September 2001 Church & State | Featured

Mention the Salvation Army, and most people conjure up images of bell ringers who seek contributions outside of stores at Christmastime or large trucks that collect donations of used clothing and furniture for resale at second-hand shops.

But the Army isn't just a collection of charitable workers concerned about the plight of the poor. First and foremost, it is an evangelical Christian religious denomination. And, although it's not usually thought of as political, the Salvation Army has in the past employed Religious Right-style assaults on the constitutional principle of church-state separation.

Three years ago, the Salvation Army publication The War Cry ran a strident attack on church-state separation. The article, written by Sam Silligato, recycled the Religious Right's bogus history, contending that the United States was meant to be an officially "Christian nation."

The wall of separation, Silligato charged, "has caused oppression and aids the spread of crime, violence, immorality and false ideology, enslaving our society....The wall is constructed of lies, false interpretation of laws and enforcement of laws contradictory to the intent of the Constitution."

Silligato noted that Thomas Jefferson had used the wall metaphor in a letter to the Danbury Baptists in 1802 (although Silligato got the facts wrong about why the Baptists wrote to Jefferson). But the writer dismissed Jefferson as unimportant since the distinguished Virginian was in France at the time the First Amendment was drafted.

Concluded Silligato, "When the Berlin Wall finally came down, thousands crossed the border to freedom and the opportunity for a prosperous life. So, too, as the mythical wall of separation is removed, thousands will be able to learn of America's true Christian heritage and the principles and morals that this heritage has bestowed."

It's ironic that the Salvation Army would drift toward the Religious Right camp, given its origins as a progressive organization concerned about the needs of the poor. The Army's beginnings go back to 1865, when William Booth, a Methodist minister, began preaching in the slums of London's gritty East End.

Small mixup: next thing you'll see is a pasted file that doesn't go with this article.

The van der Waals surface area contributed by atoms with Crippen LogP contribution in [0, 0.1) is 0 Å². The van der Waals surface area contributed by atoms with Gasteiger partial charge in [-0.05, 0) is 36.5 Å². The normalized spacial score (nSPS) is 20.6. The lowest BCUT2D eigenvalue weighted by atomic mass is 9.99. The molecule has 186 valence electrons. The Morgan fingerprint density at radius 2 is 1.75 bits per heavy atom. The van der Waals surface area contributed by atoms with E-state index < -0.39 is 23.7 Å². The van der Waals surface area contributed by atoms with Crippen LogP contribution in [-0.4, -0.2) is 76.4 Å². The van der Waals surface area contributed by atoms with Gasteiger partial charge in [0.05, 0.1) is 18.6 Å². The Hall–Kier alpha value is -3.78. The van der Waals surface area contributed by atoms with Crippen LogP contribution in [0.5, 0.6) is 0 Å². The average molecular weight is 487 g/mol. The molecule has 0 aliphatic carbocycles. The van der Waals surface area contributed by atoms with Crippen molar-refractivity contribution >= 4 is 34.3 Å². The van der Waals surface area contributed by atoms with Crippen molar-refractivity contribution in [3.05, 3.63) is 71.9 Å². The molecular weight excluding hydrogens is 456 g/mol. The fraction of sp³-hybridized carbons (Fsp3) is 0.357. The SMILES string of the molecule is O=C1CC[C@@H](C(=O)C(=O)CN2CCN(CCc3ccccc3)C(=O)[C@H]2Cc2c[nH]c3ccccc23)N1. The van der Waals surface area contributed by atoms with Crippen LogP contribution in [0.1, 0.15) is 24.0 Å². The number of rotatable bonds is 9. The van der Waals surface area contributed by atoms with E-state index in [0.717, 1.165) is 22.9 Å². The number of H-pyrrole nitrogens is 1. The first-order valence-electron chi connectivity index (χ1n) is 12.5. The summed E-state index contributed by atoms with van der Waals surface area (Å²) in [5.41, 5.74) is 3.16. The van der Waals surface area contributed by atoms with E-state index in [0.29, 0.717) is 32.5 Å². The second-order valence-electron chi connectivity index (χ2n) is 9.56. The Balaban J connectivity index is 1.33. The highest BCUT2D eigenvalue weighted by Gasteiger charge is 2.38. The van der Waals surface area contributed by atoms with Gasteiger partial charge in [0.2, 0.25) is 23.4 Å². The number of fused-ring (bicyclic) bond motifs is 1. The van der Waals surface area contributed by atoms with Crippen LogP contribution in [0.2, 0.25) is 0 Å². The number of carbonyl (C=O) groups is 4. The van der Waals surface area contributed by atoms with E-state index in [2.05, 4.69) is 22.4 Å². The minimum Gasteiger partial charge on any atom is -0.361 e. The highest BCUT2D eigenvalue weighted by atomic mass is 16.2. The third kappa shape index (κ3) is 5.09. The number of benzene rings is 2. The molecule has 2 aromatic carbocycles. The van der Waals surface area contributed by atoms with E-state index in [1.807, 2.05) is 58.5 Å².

Booth soon learned there was a real need for his services. The East End at that time was a place of almost unimaginable squalor, and its denizens had been more or less left to their own devices. Under the auspices of his East London Christian Mission, Booth sought to provide relief.

The minister's operation grew rapidly and within a few years spread beyond London. With the broader geographical focus came a new name. Booth had often boasted of the military-style discipline of his followers. In 1878 he adopted the name "Salvation Army" and christened himself "the general." Twelve years later, he outlined his views on the social role of Christianity in his book In Darkest England and the Way Out.

The Salvation Army was soon firmly entrenched throughout England, and some of Booth's disciples began to contemplate overseas missions. A few followers had immigrated to the United States and were holding irregular meetings. They begged Booth for an official Army presence in America, and eventually he agreed.

In 1880, Commissioner George Scott Railton sailed for the United States. Accompanied by seven female officers, known as the "Seven Hallelujah Lassies," Railton established a Salvation Army beachhead in New York City. The organization soon spread to other cities and, in time, other nations. By the time of Booth's death in 1912, the Salvation Army was operating in 58 countries.

In America the fledgling religious group was never afraid to engage in histrionics to attract attention. Salvation Army bands marched down New York's main thoroughfares, banging on drums and tooting on horns. In 1895, the organization's New York office became one of the first buildings in the city to erect an electric sign.

Salvation Army branches tackled issues that today seem far-sighted and progressive. According to Diane Winston's book Red-Hot and Righteous: The Urban Religion of the Salvation Army, the organization in the 1890s spoke up on behalf of striking workers and criticized the excesses of unregulated capitalism. The Chicago arm in 1900 opened a day-care center for working mothers. The following year, it created a center for unwed mothers and women who had been deserted by their husbands.

But after the turn of the century, the Army began relying increasingly on big-business donors for funding. Winston reports that the denomination, then under the leadership of Evangeline Booth, daughter of William Booth and his wife, Catherine, turned to the corporate world to finance its growing activities. Years later, the Army would begin tapping government sources.

According to religion scholar J. Gordon Melton, the Salvation Army today has about half a million members and 10,000 U.S. churches. Its American headquarters is in Alexandria, Va., a suburb of Washington, D.C. Worldwide it operates in more than 100 countries, with its staff and volunteers speaking more than 160 languages.